- The EU27 should collectively proceed with further integration on this front.
The reflection paper on the social dimension of Europe is an excellent piece of work when it comes to its data and substance. But it leaves much to be desired on the policy-making front. The Commission should not be pretending to be apolitical. It is a politicised entity by such things as the spitzenkandidaten process that brought Mr. Juncker into the Presidency, the clear pro-EU agenda of the proposed EU Pillar of Social Rights, or even the open endorsement of a candidate for the presidential elections in France. The Commission does have political preferences yet, most importantly, it is obliged by virtue of Treaty law to promote the European interest—that is the gist of being the “guardian of the Treaties”. This implies that the Commission should openly and unequivocally stand against measures that would hinder the integration process or otherwise undermine the Community acquis.
Take the prospect of a multi-speed, multi-tier Europe as a case in point. If only a coalition of willing countries were to proceed with integration on social policy, the unintended consequence would be the creation of two classes of European citizen/worker. Those who live in the single market or [part of the] euro area and enjoy access to supranationally-defined social rights, and those who live in the single market or [part of the] euro area but do not get the relevant benefits from the supranational level. Can we imagine such two-tier citizenship along the lines of, say, a North-South divide? It would be terrible.
The only meaningful form of differentiated integration in this area, would be between euro and non-euro states. Not on the basis of principle, but only because the euro-as-a-quasi-distinct-entity is already a reality. All countries whose currency is the euro should have a common social basis, just like their fiscal and economic policies are closely coordinated. Non-euro countries would be following along and have the option to engage with the core policies, also in preparation of their eventual euro membership. This is kind of how economic governance currently works. It also is the approach adopted in the proposed EU Pillar of Social Rights. It may not be the ideal, where all EU Member States work together and drive things forward at the same pace, but it does at least deliver tangible results while not leaving anyone behind.
That granted, the pattern that seems to be emerging in the White Paper and now the first reflection paper is for the Commission to act like an oracle. It positions itself in such a way as to always be proven right. Such ‘wisdom’ is superfluous. It is in direct contradiction to the actuality of this institution as a political agent. What we need is greater ambition. Clear commitments to getting things done, such as the EU Pillar of Social Rights. A plan on how to improve the lives of millions of Europeans accompanied by the concomitant legislative initiatives. Clarity of statement and boldness of action are integral parts of any effort to promote the good of the Union at-large. And this is especially true for the very subject of the social dimension of Europe. A more visible social EU is the single best answer to europhobes and xenophobic demagogues.
The times call for European action
No more pretences to neutrality. The Commission must promote the best possible scenario for Europe. That is its job. Let national governments defend their own interests. Academistic indifference and fake objectivity have no place in politics, certainly not for matters of the magnitude of European integration. This opportunistic approach of the self-styled technocratic institution that labours with technical details and operates aloof from the fray is completely out of sync with the ongoing debate about Europe. It also contradicts the Commission’s overall role and mandate. Hopefully the next reflection papers, as well as any concrete measure on the legislative front, will rectify this communication error.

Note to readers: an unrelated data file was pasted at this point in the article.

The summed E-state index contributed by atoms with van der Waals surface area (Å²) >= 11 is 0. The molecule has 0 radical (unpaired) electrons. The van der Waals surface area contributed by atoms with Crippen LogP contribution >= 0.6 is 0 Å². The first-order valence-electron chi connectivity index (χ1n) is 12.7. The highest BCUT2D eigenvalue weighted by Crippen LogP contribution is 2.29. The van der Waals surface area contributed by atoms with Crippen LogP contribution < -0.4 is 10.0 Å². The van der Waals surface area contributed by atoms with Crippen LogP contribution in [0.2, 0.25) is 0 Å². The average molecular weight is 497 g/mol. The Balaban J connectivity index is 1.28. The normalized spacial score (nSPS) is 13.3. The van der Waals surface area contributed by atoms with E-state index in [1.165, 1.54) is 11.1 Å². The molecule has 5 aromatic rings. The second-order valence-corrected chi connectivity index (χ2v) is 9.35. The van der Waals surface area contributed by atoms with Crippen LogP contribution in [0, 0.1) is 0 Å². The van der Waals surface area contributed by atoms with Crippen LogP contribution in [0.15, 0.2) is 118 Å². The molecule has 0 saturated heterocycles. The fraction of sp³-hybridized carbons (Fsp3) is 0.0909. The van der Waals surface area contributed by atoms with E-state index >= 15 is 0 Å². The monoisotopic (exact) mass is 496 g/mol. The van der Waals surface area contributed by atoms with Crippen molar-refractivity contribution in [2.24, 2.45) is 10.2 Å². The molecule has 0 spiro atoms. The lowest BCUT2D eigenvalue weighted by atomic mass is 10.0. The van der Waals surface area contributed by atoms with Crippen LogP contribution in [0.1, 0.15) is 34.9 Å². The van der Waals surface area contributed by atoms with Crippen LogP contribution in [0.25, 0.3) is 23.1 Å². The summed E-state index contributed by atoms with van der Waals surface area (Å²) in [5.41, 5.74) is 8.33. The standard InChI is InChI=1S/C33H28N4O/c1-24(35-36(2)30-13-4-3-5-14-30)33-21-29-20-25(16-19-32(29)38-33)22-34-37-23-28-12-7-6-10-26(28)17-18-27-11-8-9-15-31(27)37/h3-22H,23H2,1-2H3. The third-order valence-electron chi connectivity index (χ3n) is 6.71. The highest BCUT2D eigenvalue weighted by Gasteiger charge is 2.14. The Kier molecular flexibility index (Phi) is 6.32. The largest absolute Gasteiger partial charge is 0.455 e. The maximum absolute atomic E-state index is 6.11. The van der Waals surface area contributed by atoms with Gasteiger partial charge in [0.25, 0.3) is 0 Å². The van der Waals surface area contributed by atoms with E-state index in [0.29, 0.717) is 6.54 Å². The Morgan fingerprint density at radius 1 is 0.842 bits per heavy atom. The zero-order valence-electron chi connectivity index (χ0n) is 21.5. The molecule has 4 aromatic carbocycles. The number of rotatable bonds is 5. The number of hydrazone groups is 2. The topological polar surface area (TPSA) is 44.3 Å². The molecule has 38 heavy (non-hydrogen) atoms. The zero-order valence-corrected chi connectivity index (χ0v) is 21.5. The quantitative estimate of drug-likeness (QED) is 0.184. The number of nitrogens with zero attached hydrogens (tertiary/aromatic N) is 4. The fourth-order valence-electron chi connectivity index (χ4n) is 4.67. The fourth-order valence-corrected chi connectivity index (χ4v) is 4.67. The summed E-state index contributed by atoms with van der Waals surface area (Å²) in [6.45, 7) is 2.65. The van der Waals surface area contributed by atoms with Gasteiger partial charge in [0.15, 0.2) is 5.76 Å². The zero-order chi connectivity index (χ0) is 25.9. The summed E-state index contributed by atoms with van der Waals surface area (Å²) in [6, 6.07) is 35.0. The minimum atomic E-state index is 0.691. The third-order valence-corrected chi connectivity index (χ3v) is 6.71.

The social dimension of Europe is primarily about the harmonisation of standards. Europe works to establish principles and to help foster the exchange of best practices, so that all Member States can converge to a common minimum basis. The EU’s initiatives on this front do not constitute a transfer of sovereignty from the national to the supranational level, since the Treaties have already established the clear delineation of the relevant competences. Furthermore, the EU is not really involved in transfer payments. It does not provide for unemployment benefits or pension schemes. To that end, the EU budget and system of own resources need not undergo any adjustment for the Union to act. The current framework offers sufficient scope for further developing the social dimension of Europe. Of course, one can always demand more, such as a genuine supranational fiscal capacity that will, at its core, be the foundation of a European welfare state. Ideas of this sort do, nonetheless, require thoroughgoing reforms in a number of areas, including amendments to the Treaties.
Social policy perhaps is one of the few remaining areas that is still perceived by some as a competence germane to the construct of the nation state: the ultimate expression of national will-formation. Indeed each country has its own mechanisms and particular arrangements, which have been designed and substantiated over the years. Nonetheless, the argument that heterogeneity means keeping things national is specious. The same could have been said for the euro when every country has its own currency or, more recently, for fiscal and economic policy, or indeed for the integration process in general.
Modern European states took form under different conditions and historical path dependencies. Today, they operate within the same framework and are exposed to issues that are common to all. Going forward, the thinking should be on how to properly align the continuous process of capacity-building and the refinements to the inclusive democratic state, with the reality of a united Europe. The objective should be on how to make sure that action at the national level (i) is contributing to convergence towards a commonly-agreed standard, and (ii) remains consistent with the general interests of the Union at-large. This is not an argument for uniformity, but only for the homogenisation of the fundamentals of social policy. Europe can provide standards and offer the platform for the exchange of best practices among national policy-makers, as shown by the proposal to enact a legally-binding European Pillar of Social Rights. What is now needed is the political will to build on that and greatly emphasise Europe’s social dimension.